Technical Reports

Fatigue Defect Origination and Growth Experiment

  • 01
  • Dec
  • 1991
AUTHOR: Paul Clayton, Glenn Brave
SUBJECT: Facilities & Test Equipment, Rail and Infrastructure Integrity
KEYWORDS: Rail Steel, Shell, Detail Fracture, Facility for Accelerated Service Testing, Shell Index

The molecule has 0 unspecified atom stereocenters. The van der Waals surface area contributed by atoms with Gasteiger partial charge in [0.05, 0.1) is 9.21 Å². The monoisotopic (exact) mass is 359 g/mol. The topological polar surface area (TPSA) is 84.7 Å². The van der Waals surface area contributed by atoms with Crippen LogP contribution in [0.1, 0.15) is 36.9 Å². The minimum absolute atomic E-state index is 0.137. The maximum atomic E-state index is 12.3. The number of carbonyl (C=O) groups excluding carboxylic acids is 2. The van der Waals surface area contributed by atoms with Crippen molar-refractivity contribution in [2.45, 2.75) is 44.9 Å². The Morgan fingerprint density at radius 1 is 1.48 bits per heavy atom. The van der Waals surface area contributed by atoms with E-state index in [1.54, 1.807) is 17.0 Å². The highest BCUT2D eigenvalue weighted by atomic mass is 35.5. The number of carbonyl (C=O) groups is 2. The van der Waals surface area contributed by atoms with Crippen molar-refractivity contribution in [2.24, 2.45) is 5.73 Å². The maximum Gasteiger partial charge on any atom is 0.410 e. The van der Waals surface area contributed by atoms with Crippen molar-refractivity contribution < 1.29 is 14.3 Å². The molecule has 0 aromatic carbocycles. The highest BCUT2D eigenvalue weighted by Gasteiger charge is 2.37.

ABSTRACT: Between 1985-87 a number of different rail steels were tested at the Facility for Accelerated Service Testing (FAST) in the High Tonnage Loop using 100-ton capacity cars. Fatigue data on the formation of shells and detail fractures and growth rates of detail fractures were obtained. The tendency of rail steels to form shells has been related to a parameter termed the Shell Index. This incorporates the volume fraction of oxide non-metallic inclusions, the tendency of those inclusions to form stringers, and rail hardness. The shell rate can be reduced by lowering the oxide content, reducing stringer formation, and increasing hardness. All three factors have to be considered in predicting rail steel behavior. Under the specific test conditions employed, the crack propagation of detail fractures between 10 and 28 percent head area can be modeled by a linear function of million gross ton (MGT). The average growth rate for this size range was between 1.6 and 2 percent head area per MGT. An investigation of the effect of lubrication level and high rail gage corner grinding on rail fatigue behavior proved to be inconclusive probably because of the narrow range of experimental conditions employed.